January 13th, 2011

Help Me Help You

Although this clip is from a movie about a sports agent trying to negotiate a new contract for an entitled egotistical football player, every time I see it, it reminds me of work. Put a white coat on Tom Cruise, and transplant them from a shower room to an exam room, and it becomes a pretty accurate portrait of my daily conversations with patients.

In fact, when I was on Medicine call the other night, I had this exact conversation with two patients. The first was a 33-year-old male who overdosed on Rohypnol, went into cardiac arrest, and was resuscitated, intubated, and taken to the ICU for monitoring; the other was a 65-year-old end-stage renal disease patient on chronic dialysis with a fever and a 10 cm x 10 cm abscess overlying his AV shunt.

Briefly, my conversations went something like this…

The overdose patient awoke in the ICU, was extubated, and said, “I am leaving. Give me the papers.” When I explained to him that we would like to monitor him for a little longer (especially since his heart had stopped less than 12 hrs ago!!!) and get him the social help that he needed, he refused, and began pulling out all his IVs to leave.

“Help me help you,” I said. “You died last night. Next time it might be for good.”

He replied, “I don’t want your help.” Then he signed his Against Medical Advice (AMA) papers and walked out of the room and down the hallway in nothing but his boxers and no-slide hospital socks — to go and get his next high, I’m sure.

The older gentleman with the abscess was even more disappointing. After claiming to be very “in tune” with his health and aware of his infection, he refused admission to the hospital because, “I don’t like the dialysis machines, and the food is bad.” When I told him that it was my medical opinion that he be admitted and treated with IV antibiotics and a probable surgical I&D, he said, “I know medicine. I read the internet, and this is no big deal. Just give me some pain meds, and I’ll be fine.”

“Sir, you have an abscess at a very dangerous location. It can ruin your graft, but more importantly, you’re febrile and may be on your way to bacterial sepsis,” I emphasized.

After gaining no ground with my reasoning, I gave him the AMA paperwork. “I’m not signing that unless you treat my pain,” he said. “I need hydrocodone 7.5/500. That is the ONLY thing that works.”

To which I replied, “This is not a trade-off. Help me help you. You could get very sick from your infection. Let me treat you.”

Needless to say, he left without treatment or pain meds.

Patient autonomy is one of the cornerstones of medical ethics. It is defined as giving patients the right to make decisions about their own care without the influence of a physician. The twist is that it is the physician’s responsibility to provide all the information to that patient about their condition so that they can make an informed choice, but not to decide for them.

However, as I experienced the other night, sometimes you want to throw ethics out the window, lock the patient down, and do what you know is “right” for them. Other times you want to beg and plead, “Help me help you” as Jerry Maguire did in the clip. But, alas, we do not. We hold true to the ethics of medicine and allow patients to make, in some instances, very poor decisions.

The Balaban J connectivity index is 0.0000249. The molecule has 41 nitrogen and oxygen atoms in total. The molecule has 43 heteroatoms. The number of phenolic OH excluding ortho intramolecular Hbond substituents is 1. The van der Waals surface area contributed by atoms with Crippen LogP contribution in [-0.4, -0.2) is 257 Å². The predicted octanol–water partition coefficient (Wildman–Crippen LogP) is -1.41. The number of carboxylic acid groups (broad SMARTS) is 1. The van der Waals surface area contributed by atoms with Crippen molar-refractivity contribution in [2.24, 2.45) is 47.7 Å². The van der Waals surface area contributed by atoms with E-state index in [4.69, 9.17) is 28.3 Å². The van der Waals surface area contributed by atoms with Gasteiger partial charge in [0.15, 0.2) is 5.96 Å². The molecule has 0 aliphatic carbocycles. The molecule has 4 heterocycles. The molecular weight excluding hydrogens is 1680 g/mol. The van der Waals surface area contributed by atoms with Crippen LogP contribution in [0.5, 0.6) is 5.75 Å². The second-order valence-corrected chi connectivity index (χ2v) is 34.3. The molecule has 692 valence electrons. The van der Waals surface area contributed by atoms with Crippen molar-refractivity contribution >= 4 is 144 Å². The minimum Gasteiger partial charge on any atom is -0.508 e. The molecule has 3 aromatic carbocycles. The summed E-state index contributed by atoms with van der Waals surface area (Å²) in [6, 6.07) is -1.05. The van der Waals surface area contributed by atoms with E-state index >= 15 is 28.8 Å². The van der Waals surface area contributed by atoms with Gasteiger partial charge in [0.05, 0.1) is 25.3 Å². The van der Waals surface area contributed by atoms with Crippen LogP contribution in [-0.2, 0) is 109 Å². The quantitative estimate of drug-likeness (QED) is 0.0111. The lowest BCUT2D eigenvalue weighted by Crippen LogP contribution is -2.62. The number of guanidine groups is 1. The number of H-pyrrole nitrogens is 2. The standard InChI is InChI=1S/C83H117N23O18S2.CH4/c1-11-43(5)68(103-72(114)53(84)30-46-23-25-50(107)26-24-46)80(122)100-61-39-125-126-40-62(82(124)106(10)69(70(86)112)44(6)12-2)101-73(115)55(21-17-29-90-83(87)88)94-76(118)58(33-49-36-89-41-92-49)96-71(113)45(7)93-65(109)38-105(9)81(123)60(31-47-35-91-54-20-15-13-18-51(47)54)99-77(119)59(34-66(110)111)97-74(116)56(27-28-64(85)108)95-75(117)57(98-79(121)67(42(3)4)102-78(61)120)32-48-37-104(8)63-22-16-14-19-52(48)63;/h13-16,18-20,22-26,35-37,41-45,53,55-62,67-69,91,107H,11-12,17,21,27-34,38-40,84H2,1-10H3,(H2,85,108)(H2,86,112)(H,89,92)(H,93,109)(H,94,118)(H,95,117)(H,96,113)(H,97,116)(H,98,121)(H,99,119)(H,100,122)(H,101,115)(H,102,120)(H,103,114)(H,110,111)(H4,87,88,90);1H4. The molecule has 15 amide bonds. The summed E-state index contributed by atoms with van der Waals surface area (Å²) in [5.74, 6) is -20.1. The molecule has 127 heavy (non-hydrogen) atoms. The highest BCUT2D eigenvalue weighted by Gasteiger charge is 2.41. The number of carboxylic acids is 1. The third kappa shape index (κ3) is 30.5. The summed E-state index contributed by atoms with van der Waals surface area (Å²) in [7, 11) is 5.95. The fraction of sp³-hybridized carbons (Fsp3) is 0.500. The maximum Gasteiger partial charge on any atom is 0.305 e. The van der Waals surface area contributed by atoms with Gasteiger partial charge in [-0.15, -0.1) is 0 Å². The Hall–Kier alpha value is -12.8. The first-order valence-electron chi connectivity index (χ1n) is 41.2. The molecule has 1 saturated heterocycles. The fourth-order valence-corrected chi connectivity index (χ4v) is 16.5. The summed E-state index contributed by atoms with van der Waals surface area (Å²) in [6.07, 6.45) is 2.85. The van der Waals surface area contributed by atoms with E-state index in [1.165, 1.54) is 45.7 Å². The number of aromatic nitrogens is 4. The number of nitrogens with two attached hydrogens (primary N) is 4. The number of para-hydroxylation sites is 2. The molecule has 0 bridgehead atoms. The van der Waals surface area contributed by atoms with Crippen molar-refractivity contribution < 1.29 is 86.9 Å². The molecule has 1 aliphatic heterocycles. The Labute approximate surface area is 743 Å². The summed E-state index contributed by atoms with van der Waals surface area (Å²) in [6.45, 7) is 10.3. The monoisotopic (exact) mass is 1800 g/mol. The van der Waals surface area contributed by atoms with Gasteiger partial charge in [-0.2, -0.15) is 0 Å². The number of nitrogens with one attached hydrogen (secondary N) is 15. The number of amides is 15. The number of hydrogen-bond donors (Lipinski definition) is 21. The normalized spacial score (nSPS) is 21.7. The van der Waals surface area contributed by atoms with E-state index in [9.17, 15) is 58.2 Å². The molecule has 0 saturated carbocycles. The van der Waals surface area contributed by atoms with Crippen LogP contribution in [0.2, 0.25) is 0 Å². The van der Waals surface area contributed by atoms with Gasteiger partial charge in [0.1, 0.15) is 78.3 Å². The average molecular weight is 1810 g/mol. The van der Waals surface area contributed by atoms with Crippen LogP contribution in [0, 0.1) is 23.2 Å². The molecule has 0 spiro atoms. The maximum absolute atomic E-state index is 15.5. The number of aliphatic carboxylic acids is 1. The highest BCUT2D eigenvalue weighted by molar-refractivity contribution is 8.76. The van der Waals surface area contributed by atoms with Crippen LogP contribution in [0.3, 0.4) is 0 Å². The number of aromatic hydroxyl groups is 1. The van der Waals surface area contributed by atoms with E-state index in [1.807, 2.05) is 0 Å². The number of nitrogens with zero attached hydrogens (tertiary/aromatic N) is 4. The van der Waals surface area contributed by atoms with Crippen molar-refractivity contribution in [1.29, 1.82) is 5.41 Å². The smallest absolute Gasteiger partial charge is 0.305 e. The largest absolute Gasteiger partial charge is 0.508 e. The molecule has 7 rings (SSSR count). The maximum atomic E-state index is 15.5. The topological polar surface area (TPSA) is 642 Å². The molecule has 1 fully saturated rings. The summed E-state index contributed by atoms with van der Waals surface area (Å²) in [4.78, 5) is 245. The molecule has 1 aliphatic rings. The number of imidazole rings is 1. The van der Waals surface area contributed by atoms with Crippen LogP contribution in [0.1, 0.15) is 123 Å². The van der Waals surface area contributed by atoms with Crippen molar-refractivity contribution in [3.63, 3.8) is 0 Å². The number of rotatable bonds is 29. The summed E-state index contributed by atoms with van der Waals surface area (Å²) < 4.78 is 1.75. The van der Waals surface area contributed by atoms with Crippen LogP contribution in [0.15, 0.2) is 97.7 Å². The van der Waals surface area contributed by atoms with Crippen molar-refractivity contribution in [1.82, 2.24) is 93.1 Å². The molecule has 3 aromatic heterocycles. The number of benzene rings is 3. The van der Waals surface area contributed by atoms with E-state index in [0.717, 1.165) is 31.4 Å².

The Hippocratic Oath states, “I will prescribe regimens for the good of my patients according to my ability and my judgment and never do harm to anyone … But I will preserve the purity of my life and my arts.”

There are two parts of this oath that strike me in these particular situations. The first is primum non nocere. I have to remind myself that what might be beneficial to me, might be harmful to others. Meaning, no matter how much schooling or studying or experience I have in medicine, it holds no weight to what my patients are experiencing in life. To some, my helping prolong their life or heal their wounds might be, in one way or another, harmful to them. Often, the choices that patients make that seem absurd to me, are calculated and well thought out to them.

The other is “preserving the purity of my arts.” No matter how I feel personally or professionally about a patient or their condition, as soon as I impart my frustrations and biases on that patient, my “art” becomes tarnished. I respect medicine and the forefathers of the profession too much to bring shame on it. So I stick to the facts and hope that my patients make the right medical choice for them.

As long as we practice medicine, we will be faced with difficult patients — those who feel entitled, those who don’t take their medications, those that skip appointments, and those that refuse treatment. However, our responsibility is to continue to do our jobs well by providing our patients with all the resources and information that they need to make informed choices, good or bad, even if they express no appreciation or interest. And when they make poor choices, our job is to be there for them, without bias, when they return.

We took an oath on it.

“If I keep this oath faithfully, may I enjoy my life and practice my art, respected by all men and in all times; but if I swerve from it or violate it, may the reverse be my lot.”

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